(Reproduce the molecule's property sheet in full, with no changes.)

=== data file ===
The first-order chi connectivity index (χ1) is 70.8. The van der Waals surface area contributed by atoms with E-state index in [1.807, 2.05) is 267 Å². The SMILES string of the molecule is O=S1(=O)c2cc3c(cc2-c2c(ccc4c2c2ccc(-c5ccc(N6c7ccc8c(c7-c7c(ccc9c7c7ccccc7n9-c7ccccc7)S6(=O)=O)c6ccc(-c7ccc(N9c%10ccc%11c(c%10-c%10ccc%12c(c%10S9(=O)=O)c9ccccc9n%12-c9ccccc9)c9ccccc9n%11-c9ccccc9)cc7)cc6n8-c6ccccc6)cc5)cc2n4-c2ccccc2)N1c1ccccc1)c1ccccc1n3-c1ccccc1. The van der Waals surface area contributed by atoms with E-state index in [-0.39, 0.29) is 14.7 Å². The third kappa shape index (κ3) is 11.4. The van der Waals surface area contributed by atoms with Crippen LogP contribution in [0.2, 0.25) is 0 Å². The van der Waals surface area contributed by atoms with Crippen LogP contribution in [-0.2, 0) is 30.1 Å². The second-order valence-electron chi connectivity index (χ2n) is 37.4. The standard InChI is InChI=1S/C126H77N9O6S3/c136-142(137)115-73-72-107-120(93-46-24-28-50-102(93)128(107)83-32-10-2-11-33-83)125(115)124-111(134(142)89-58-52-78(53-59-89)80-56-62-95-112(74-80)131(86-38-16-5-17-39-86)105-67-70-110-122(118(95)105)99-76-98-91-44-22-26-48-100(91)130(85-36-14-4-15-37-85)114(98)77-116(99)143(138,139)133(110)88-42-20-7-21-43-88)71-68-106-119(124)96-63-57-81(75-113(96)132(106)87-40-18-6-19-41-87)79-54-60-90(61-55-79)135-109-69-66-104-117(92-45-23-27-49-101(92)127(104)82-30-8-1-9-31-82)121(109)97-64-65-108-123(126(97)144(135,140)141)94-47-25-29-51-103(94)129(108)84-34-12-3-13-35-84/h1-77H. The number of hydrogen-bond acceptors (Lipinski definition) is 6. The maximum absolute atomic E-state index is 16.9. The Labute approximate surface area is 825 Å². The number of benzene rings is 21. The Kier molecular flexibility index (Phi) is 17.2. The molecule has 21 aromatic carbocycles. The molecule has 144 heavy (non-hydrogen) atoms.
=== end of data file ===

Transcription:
The first-order chi connectivity index (χ1) is 70.8. The van der Waals surface area contributed by atoms with E-state index in [1.807, 2.05) is 267 Å². The SMILES string of the molecule is O=S1(=O)c2cc3c(cc2-c2c(ccc4c2c2ccc(-c5ccc(N6c7ccc8c(c7-c7c(ccc9c7c7ccccc7n9-c7ccccc7)S6(=O)=O)c6ccc(-c7ccc(N9c%10ccc%11c(c%10-c%10ccc%12c(c%10S9(=O)=O)c9ccccc9n%12-c9ccccc9)c9ccccc9n%11-c9ccccc9)cc7)cc6n8-c6ccccc6)cc5)cc2n4-c2ccccc2)N1c1ccccc1)c1ccccc1n3-c1ccccc1. The van der Waals surface area contributed by atoms with E-state index in [-0.39, 0.29) is 14.7 Å². The third kappa shape index (κ3) is 11.4. The van der Waals surface area contributed by atoms with Crippen LogP contribution in [0.2, 0.25) is 0 Å². The van der Waals surface area contributed by atoms with Crippen LogP contribution in [-0.2, 0) is 30.1 Å². The second-order valence-electron chi connectivity index (χ2n) is 37.4. The standard InChI is InChI=1S/C126H77N9O6S3/c136-142(137)115-73-72-107-120(93-46-24-28-50-102(93)128(107)83-32-10-2-11-33-83)125(115)124-111(134(142)89-58-52-78(53-59-89)80-56-62-95-112(74-80)131(86-38-16-5-17-39-86)105-67-70-110-122(118(95)105)99-76-98-91-44-22-26-48-100(91)130(85-36-14-4-15-37-85)114(98)77-116(99)143(138,139)133(110)88-42-20-7-21-43-88)71-68-106-119(124)96-63-57-81(75-113(96)132(106)87-40-18-6-19-41-87)79-54-60-90(61-55-79)135-109-69-66-104-117(92-45-23-27-49-101(92)127(104)82-30-8-1-9-31-82)121(109)97-64-65-108-123(126(97)144(135,140)141)94-47-25-29-51-103(94)129(108)84-34-12-3-13-35-84/h1-77H. The number of hydrogen-bond acceptors (Lipinski definition) is 6. The maximum absolute atomic E-state index is 16.9. The Labute approximate surface area is 825 Å². The number of benzene rings is 21. The Kier molecular flexibility index (Phi) is 17.2. The molecule has 21 aromatic carbocycles. The molecule has 144 heavy (non-hydrogen) atoms.